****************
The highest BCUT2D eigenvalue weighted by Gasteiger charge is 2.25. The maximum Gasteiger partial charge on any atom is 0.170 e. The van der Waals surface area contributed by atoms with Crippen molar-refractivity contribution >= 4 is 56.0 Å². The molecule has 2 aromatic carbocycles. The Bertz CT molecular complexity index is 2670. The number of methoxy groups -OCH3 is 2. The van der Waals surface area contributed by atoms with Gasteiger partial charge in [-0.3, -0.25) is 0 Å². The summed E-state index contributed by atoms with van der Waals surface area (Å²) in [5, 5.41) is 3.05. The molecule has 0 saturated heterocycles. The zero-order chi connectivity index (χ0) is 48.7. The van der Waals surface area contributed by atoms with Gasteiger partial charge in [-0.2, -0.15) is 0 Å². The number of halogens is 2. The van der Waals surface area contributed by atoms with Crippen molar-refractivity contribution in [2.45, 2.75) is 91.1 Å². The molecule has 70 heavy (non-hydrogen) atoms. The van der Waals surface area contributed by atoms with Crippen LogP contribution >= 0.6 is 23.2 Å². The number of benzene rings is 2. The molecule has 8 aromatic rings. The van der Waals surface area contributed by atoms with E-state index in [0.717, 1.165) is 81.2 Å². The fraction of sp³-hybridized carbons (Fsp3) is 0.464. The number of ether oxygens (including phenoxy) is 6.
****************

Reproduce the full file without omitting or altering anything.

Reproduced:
The highest BCUT2D eigenvalue weighted by Gasteiger charge is 2.25. The maximum Gasteiger partial charge on any atom is 0.170 e. The van der Waals surface area contributed by atoms with Crippen molar-refractivity contribution >= 4 is 56.0 Å². The molecule has 2 aromatic carbocycles. The Bertz CT molecular complexity index is 2670. The number of methoxy groups -OCH3 is 2. The van der Waals surface area contributed by atoms with Gasteiger partial charge in [-0.3, -0.25) is 0 Å². The summed E-state index contributed by atoms with van der Waals surface area (Å²) in [5, 5.41) is 3.05. The molecule has 0 saturated heterocycles. The zero-order chi connectivity index (χ0) is 48.7. The van der Waals surface area contributed by atoms with Gasteiger partial charge in [-0.2, -0.15) is 0 Å². The number of halogens is 2. The van der Waals surface area contributed by atoms with Crippen molar-refractivity contribution in [2.45, 2.75) is 91.1 Å². The molecule has 70 heavy (non-hydrogen) atoms. The van der Waals surface area contributed by atoms with Crippen LogP contribution >= 0.6 is 23.2 Å². The number of benzene rings is 2. The molecule has 8 aromatic rings. The van der Waals surface area contributed by atoms with E-state index in [0.717, 1.165) is 81.2 Å². The fraction of sp³-hybridized carbons (Fsp3) is 0.464. The number of ether oxygens (including phenoxy) is 6.